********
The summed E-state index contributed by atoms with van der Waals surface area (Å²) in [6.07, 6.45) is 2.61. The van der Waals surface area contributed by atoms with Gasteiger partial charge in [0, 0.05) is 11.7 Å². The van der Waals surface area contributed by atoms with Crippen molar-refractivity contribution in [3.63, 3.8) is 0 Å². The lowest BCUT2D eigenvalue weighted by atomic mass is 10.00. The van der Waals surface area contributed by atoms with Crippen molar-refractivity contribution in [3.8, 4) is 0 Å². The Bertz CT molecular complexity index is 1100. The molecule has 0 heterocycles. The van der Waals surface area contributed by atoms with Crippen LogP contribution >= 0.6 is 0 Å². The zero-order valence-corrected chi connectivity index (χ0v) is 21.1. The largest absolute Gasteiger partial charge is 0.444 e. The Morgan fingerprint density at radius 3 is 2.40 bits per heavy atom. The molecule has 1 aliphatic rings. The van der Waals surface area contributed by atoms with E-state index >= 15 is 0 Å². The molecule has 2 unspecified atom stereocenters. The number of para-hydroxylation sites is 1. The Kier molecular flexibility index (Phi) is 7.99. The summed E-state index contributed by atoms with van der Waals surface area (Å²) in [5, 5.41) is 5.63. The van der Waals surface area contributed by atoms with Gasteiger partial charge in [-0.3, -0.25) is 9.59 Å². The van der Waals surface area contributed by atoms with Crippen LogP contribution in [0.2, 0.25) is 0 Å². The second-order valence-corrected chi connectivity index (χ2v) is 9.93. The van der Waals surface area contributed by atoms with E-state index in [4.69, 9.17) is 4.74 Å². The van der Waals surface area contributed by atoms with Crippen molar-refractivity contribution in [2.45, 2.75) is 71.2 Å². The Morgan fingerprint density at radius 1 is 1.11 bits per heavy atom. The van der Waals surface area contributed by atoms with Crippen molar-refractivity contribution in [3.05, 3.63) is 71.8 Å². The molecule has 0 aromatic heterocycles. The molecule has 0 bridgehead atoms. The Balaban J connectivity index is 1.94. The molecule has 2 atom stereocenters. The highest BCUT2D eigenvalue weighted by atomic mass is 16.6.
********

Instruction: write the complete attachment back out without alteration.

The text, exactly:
The summed E-state index contributed by atoms with van der Waals surface area (Å²) in [6.07, 6.45) is 2.61. The van der Waals surface area contributed by atoms with Gasteiger partial charge in [0, 0.05) is 11.7 Å². The van der Waals surface area contributed by atoms with Crippen molar-refractivity contribution in [3.63, 3.8) is 0 Å². The lowest BCUT2D eigenvalue weighted by atomic mass is 10.00. The van der Waals surface area contributed by atoms with Crippen molar-refractivity contribution in [3.8, 4) is 0 Å². The Bertz CT molecular complexity index is 1100. The molecule has 0 heterocycles. The van der Waals surface area contributed by atoms with Crippen LogP contribution >= 0.6 is 0 Å². The zero-order valence-corrected chi connectivity index (χ0v) is 21.1. The largest absolute Gasteiger partial charge is 0.444 e. The Morgan fingerprint density at radius 3 is 2.40 bits per heavy atom. The molecule has 1 aliphatic rings. The van der Waals surface area contributed by atoms with E-state index >= 15 is 0 Å². The molecule has 2 unspecified atom stereocenters. The number of para-hydroxylation sites is 1. The Kier molecular flexibility index (Phi) is 7.99. The summed E-state index contributed by atoms with van der Waals surface area (Å²) in [5, 5.41) is 5.63. The van der Waals surface area contributed by atoms with Gasteiger partial charge in [-0.3, -0.25) is 9.59 Å². The van der Waals surface area contributed by atoms with Crippen LogP contribution in [0.2, 0.25) is 0 Å². The second-order valence-corrected chi connectivity index (χ2v) is 9.93. The van der Waals surface area contributed by atoms with E-state index in [4.69, 9.17) is 4.74 Å². The van der Waals surface area contributed by atoms with Crippen molar-refractivity contribution in [2.45, 2.75) is 71.2 Å². The Morgan fingerprint density at radius 1 is 1.11 bits per heavy atom. The van der Waals surface area contributed by atoms with Crippen molar-refractivity contribution in [3.05, 3.63) is 71.8 Å². The molecule has 0 aromatic heterocycles. The molecule has 0 bridgehead atoms. The Balaban J connectivity index is 1.94. The molecule has 2 atom stereocenters. The highest BCUT2D eigenvalue weighted by atomic mass is 16.6.